One hundred and fifty-five years ago, on October 26, 1857, Henry Thoreau wrote in his journal:
A driving east or northeast storm. I can see through the drisk only one mile. The river is getting partly over the meadows at last, and my spirits rise with it. Methinks this rise of the waters must affect every thought and deed in the town. It qualifies my sentence and life.
Hurricane Sandy is on its way toward New England as I write. The rise of the waters is clearly affecting people’s thoughts and deeds around here, and not only in the towns of Lincoln and Concord: the entire Commonwealth of Massachusetts will be “closed” tomorrow, in case the dreaded “Frankenstorm” comes to life.
My classes are cancelled, my bathtub is full of cold water, and my kayak is tightly lashed to my car, parked away from the towering oak trees. It took most of the rainy afternoon to finish deconstructing my sukkah and stow away its frame till next year.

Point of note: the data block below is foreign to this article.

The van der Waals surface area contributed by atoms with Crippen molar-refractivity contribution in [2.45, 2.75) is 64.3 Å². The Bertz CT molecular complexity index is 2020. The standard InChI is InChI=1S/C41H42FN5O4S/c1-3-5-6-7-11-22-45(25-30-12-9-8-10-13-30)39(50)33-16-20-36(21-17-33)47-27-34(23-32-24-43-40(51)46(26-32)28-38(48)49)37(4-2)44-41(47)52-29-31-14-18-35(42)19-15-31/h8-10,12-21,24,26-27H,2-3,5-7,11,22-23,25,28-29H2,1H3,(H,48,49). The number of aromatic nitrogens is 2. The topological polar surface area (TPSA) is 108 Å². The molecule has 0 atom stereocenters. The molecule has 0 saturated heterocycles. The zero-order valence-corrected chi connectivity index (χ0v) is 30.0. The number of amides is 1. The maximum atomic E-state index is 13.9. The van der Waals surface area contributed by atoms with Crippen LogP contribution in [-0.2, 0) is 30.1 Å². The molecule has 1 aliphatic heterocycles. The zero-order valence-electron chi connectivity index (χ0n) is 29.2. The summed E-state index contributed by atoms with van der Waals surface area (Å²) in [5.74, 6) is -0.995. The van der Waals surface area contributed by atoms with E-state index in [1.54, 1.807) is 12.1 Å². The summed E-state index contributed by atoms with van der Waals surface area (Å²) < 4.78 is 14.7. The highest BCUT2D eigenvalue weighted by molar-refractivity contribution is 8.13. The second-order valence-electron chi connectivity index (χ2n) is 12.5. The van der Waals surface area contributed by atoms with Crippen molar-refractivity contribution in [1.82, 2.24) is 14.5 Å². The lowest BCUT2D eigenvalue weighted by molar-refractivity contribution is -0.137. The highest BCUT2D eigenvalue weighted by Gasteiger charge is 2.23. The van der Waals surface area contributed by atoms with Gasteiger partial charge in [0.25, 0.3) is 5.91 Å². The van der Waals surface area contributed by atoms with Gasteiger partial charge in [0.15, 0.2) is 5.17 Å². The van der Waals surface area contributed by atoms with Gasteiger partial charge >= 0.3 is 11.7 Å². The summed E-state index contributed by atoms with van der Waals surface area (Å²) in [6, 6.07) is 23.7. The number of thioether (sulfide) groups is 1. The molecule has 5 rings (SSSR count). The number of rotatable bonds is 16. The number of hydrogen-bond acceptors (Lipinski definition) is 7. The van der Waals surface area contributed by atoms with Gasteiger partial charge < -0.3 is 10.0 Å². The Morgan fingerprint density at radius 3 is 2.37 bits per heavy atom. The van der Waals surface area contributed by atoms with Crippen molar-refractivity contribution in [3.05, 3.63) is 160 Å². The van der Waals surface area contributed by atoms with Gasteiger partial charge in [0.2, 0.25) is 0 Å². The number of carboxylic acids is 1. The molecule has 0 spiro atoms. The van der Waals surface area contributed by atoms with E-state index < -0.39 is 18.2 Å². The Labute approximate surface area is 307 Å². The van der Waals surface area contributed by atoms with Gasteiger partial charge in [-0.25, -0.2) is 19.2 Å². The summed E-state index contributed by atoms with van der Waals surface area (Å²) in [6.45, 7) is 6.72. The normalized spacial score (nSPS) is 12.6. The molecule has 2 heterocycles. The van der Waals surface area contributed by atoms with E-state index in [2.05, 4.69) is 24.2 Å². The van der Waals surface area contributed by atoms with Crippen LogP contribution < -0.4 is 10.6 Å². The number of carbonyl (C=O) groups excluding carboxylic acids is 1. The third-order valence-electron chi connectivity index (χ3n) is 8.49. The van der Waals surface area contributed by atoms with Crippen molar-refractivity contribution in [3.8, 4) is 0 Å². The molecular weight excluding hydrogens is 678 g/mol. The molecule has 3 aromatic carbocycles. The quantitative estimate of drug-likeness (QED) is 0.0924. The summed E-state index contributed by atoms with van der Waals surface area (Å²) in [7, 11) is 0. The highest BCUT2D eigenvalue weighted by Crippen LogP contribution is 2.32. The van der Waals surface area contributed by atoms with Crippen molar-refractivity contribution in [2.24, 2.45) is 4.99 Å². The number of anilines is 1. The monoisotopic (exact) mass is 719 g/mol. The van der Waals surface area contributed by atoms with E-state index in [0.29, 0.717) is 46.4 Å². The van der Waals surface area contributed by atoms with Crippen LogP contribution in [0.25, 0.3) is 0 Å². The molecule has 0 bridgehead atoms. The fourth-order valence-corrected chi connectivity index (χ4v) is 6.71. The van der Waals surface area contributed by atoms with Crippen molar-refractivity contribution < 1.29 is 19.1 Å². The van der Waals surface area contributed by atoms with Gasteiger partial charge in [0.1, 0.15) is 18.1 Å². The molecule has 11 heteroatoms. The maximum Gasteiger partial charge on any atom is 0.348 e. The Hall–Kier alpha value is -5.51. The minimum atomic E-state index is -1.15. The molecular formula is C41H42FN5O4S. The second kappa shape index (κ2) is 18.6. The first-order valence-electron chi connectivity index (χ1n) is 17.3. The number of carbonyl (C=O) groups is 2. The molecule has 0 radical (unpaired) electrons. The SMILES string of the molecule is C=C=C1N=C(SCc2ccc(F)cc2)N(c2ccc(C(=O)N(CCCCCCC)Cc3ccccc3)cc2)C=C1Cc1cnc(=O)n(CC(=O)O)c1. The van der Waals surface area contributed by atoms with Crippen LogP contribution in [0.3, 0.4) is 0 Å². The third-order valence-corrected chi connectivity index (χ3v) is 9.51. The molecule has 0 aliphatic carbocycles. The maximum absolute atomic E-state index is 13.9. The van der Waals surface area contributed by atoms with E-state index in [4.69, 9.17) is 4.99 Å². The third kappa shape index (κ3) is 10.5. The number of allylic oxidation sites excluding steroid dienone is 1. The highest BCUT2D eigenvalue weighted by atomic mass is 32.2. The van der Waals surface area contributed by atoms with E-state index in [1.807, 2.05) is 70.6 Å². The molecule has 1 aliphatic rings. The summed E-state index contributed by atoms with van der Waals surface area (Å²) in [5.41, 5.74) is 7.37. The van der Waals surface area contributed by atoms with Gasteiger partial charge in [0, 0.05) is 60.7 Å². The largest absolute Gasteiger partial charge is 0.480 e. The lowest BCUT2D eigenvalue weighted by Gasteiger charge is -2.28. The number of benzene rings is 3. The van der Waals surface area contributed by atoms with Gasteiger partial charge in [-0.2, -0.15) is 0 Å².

Candles, check. Dry firewood, check. Drinking water, check. Good books, check! But I hope to do more than just wait out the storm and then hurry back to life’s routines. I want my spirits to rise with the waters, too.
The Jewish prayer book provides a way. There is a Hebrew blessing for every event in life, large or small, good or bad, whether daily or once-in-a-lifetime, and this includes hurricanes. When Sandy gets here I plan to recite this blessing:
Barukh atah Adonai, Eloheinu, Melekh ha-‘olam, ‘oseh ma’asei v’reisheet.
The Hebrew starts out with the usual six words — which bless and recognize God as the reigning power of the universe — but then it ends with three words that might be less familiar, even to those who regularly recite blessings over candles every Friday night. These last three words mean,
“Who does the deed of creation.”
Note the present-tense verb in this bit of Hebrew text composed by the ancient Jewish sages: “who does the deed” and not “who did” it. The blessing comes with specific instructions: it is intended to be recited only once per day — “unless the skies have cleared completely and then the clouds returned.”
Jewish mysticism teaches that the entire world is recreated at every instant. Thus, a hurricane occasions a reminder to pay attention to the sky, as well as an opportunity to notice some of God’s awesome, powerful handiwork in the present moment. The rise of the waters does qualify my sentence and life.